We’d all had breakfast, packed everything up and were ready to go 15 minutes before departure time and then…..the truck wouldn’t start. Despite Matt’s best attempts, nothing worked so we had to wait for a mechanic. Some went to play cards and some of us used the time to sort, edit and back up photos.
A landcruiser showed up, gave the truck a boost and we were on our way, only an hour behind schedule.
We drove South out of the Namib desert. The scenery changed to mountains, then flats and then table top mountains. The road was dirt and very rough. Matt drove like a crazy man, apparently trying to make up time. We stopped quickly for bushy bushy and the occasional cow.
After quickly setting up the tent, we headed for the bar for a beer and some wifi. When you’re dripping in sweat, there’s nothing like a cold beer to appease your thirst. The wifi was pretty bad so I didn’t get much done in the hour we had before heading off for our canyon walk.
Fish Canyon is the second largetst in the world (Grand Canyon, USA is bigger) and very impressive. I would have preferred to see it in the morning as the sun set behind it which didn’t make for the greatest pictures. Oh well. The pictures are in my head.
Feb 17 Namibia to South Africa, The Orange River
We got to sleep in till 6 am. Nice!
Heading South towards the South African border the scenery was beautiful. Table mountains, piles of rock and desert flats covered in scrub brush lined the road. We stopped for a herd of zebras, spring bok and the occasional ostrich crossing the road. The rough road felt like a roller coaster at times. As we approached South Africa the terrain changed again becoming green vineyards. For a while the left side of the road was desert and the right, lush green grape vines. WE passed an area of basic huts where the workers live. They’re picked up in the morning for work and sometimes dropped off. We saw many walking miles along the road. It appeared there wasn’t much work today.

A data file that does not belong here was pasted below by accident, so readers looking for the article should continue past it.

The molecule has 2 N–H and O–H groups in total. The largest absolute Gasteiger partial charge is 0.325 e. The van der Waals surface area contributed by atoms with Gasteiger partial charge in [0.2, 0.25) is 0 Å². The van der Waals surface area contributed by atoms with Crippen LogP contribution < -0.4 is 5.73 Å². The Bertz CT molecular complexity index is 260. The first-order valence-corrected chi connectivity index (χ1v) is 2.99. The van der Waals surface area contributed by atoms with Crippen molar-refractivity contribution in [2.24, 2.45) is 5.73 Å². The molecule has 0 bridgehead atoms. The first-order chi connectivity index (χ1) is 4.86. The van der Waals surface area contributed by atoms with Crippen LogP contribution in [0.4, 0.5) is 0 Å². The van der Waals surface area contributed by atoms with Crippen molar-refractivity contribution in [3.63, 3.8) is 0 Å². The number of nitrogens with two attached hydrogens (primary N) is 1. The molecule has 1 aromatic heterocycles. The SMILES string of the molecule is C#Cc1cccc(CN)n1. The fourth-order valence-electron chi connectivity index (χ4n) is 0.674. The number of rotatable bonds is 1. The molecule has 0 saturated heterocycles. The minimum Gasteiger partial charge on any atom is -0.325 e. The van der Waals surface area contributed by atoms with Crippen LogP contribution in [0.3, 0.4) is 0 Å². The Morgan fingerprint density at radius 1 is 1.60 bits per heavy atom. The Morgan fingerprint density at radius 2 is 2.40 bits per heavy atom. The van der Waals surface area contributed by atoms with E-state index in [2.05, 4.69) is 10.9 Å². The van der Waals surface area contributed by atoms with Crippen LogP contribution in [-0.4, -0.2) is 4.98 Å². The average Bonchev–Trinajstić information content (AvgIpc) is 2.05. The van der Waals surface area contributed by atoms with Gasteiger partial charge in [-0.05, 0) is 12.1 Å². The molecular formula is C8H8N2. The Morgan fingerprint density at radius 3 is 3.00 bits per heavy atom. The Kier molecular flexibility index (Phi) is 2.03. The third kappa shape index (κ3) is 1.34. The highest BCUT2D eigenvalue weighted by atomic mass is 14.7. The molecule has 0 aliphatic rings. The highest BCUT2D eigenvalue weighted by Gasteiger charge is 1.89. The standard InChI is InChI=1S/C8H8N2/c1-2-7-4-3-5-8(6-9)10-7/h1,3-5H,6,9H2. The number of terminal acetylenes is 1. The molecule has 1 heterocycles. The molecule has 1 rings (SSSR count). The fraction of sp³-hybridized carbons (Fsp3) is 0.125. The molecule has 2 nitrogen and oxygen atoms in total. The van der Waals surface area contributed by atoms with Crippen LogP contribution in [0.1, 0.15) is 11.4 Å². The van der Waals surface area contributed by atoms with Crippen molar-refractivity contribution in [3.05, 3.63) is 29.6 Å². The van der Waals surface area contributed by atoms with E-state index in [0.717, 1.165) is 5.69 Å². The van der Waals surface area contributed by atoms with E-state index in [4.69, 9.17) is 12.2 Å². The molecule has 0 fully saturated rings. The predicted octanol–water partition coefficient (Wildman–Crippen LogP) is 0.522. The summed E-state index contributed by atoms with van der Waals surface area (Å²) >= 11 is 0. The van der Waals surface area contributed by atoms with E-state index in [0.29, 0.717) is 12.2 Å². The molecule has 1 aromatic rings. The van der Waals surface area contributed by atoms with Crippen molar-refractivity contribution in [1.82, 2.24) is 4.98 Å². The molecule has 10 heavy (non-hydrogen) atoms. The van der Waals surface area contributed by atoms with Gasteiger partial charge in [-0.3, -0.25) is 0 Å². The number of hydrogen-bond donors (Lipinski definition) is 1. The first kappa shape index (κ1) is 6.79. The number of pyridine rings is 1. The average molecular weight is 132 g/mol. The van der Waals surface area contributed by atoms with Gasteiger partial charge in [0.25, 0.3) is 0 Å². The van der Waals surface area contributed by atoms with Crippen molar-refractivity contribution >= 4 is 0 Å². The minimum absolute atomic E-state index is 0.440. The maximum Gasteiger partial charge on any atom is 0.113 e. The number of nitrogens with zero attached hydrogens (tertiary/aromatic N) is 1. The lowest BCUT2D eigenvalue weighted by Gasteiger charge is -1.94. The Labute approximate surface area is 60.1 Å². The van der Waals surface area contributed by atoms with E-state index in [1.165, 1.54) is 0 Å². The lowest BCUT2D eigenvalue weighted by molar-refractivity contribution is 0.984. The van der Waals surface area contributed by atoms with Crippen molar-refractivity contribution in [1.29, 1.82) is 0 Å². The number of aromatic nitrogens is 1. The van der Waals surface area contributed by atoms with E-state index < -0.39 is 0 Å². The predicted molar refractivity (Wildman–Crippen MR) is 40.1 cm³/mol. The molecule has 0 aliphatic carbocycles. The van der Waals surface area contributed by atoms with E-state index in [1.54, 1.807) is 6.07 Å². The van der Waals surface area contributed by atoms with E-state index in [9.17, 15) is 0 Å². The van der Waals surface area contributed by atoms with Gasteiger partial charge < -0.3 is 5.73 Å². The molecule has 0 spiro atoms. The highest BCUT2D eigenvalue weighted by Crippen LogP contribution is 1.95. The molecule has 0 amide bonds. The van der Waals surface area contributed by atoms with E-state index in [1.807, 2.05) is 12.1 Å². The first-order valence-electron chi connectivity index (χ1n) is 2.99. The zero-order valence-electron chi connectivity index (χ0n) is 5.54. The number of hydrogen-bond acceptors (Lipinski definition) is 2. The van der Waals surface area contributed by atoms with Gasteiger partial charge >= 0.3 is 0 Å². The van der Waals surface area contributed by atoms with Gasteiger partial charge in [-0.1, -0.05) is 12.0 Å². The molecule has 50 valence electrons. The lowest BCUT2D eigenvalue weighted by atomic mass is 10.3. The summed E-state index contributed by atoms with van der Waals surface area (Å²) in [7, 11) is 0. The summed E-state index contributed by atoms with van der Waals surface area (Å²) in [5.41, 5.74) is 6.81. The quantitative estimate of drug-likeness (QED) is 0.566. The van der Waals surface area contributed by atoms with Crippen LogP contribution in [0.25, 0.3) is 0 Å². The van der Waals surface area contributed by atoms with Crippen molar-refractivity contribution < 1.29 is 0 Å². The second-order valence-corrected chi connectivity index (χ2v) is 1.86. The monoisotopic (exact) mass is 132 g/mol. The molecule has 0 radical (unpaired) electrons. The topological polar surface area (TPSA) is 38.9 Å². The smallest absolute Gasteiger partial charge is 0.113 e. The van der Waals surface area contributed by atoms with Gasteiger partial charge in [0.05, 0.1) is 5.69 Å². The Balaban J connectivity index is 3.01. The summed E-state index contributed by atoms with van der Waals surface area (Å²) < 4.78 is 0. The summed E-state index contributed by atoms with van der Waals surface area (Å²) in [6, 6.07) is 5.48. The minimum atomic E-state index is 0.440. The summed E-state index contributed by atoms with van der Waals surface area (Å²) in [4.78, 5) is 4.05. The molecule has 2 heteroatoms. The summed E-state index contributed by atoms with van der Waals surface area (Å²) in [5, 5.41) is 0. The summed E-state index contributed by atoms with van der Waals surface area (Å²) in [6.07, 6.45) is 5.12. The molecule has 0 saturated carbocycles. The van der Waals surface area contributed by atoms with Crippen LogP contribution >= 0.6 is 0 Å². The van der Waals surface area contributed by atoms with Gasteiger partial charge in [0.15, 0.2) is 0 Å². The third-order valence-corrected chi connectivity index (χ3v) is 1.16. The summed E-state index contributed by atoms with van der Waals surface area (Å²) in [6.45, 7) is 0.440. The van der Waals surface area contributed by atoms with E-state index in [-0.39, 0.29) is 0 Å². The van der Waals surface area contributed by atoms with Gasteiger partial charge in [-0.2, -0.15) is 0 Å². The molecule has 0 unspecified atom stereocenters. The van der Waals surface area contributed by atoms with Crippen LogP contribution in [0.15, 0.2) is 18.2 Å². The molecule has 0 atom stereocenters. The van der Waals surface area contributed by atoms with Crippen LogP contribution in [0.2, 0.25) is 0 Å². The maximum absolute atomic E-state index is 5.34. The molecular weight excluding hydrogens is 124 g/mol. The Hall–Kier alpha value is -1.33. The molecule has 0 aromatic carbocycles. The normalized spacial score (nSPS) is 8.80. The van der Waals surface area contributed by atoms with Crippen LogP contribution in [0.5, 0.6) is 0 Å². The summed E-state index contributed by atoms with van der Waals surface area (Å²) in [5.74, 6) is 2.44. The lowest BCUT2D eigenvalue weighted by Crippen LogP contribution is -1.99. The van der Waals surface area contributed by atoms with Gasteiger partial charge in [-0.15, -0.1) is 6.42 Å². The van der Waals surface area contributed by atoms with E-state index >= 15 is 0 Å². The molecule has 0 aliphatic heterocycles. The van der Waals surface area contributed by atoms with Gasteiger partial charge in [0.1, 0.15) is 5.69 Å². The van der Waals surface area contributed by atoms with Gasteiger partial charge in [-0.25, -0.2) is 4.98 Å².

The border crossing was uneventful. We’d filled in forms to exit Namibia, got the passports stamped, drove to the South African side, got the passports stamped and were on our way. Once on the other side of the Orange River we arrived at our campground, Fiddlers Rest, set up tents, ate lunch and relaxed for an hour before our canoe trip which really wasn’t a canoe trip. They were inflatable kayaks and we used kayak paddles..
It was stinking hot but it was great fun. I periodically took my shirt off, dipped it in the water and put it back on. That kept me cool. I could have jumped in to swim but KNEW there was no way I was getting back in that boat. We passed herds of goats, a jackal standing in the water, lots of herons, kingfishers and other birds, the odd fisherman with Namibia on one side and South Africa the other. Later we got out at a sandy beach area and went for a swim. I took NO photos as I lost my waterproof camera somewhere in Etosha. 😦
It’s interesting how they’re converting desert into rich farmland here. They scrape off the layer of rocks, soak the soil exposed with water from the Orange River for a month and then plant. It’s working as they’re now growing fruit trees like mango and lots of grapes.
Dinner was kuku steak, peanut butter cabbage, pap an sauce which was really good. I enjoyed an after dinner milo with a bit of ricoffy as it was only 8 pm and I was ready for bed.